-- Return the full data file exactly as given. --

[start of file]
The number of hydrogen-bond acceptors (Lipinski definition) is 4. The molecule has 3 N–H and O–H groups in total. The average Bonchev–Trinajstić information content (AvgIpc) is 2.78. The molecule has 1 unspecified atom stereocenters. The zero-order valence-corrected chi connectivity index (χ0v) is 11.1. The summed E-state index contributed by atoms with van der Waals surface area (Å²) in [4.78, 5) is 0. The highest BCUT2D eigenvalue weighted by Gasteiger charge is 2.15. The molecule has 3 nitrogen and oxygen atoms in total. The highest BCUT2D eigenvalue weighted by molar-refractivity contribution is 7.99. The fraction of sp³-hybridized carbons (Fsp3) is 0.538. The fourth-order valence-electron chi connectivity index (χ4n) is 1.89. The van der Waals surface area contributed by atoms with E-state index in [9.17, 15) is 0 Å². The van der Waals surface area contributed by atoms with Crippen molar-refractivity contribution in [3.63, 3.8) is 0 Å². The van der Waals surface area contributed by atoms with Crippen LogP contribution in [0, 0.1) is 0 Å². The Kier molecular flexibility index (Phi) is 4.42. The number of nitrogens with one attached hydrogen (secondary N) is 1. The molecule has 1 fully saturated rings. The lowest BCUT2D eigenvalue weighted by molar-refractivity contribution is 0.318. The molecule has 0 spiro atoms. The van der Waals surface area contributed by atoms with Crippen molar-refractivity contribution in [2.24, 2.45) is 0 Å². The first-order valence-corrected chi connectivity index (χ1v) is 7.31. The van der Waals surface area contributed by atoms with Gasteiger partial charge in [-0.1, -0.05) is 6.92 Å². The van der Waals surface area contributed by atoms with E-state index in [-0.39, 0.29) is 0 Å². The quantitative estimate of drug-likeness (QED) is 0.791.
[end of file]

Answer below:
The number of hydrogen-bond acceptors (Lipinski definition) is 4. The molecule has 3 N–H and O–H groups in total. The average Bonchev–Trinajstić information content (AvgIpc) is 2.78. The molecule has 1 unspecified atom stereocenters. The zero-order valence-corrected chi connectivity index (χ0v) is 11.1. The summed E-state index contributed by atoms with van der Waals surface area (Å²) in [4.78, 5) is 0. The highest BCUT2D eigenvalue weighted by Gasteiger charge is 2.15. The molecule has 3 nitrogen and oxygen atoms in total. The highest BCUT2D eigenvalue weighted by molar-refractivity contribution is 7.99. The fraction of sp³-hybridized carbons (Fsp3) is 0.538. The fourth-order valence-electron chi connectivity index (χ4n) is 1.89. The van der Waals surface area contributed by atoms with E-state index in [9.17, 15) is 0 Å². The van der Waals surface area contributed by atoms with Crippen molar-refractivity contribution in [3.63, 3.8) is 0 Å². The van der Waals surface area contributed by atoms with Crippen LogP contribution in [0, 0.1) is 0 Å². The Kier molecular flexibility index (Phi) is 4.42. The number of nitrogens with one attached hydrogen (secondary N) is 1. The molecule has 1 fully saturated rings. The lowest BCUT2D eigenvalue weighted by molar-refractivity contribution is 0.318. The molecule has 0 spiro atoms. The van der Waals surface area contributed by atoms with Crippen molar-refractivity contribution in [2.24, 2.45) is 0 Å². The first-order valence-corrected chi connectivity index (χ1v) is 7.31. The van der Waals surface area contributed by atoms with Gasteiger partial charge in [-0.1, -0.05) is 6.92 Å². The van der Waals surface area contributed by atoms with E-state index in [-0.39, 0.29) is 0 Å². The quantitative estimate of drug-likeness (QED) is 0.791.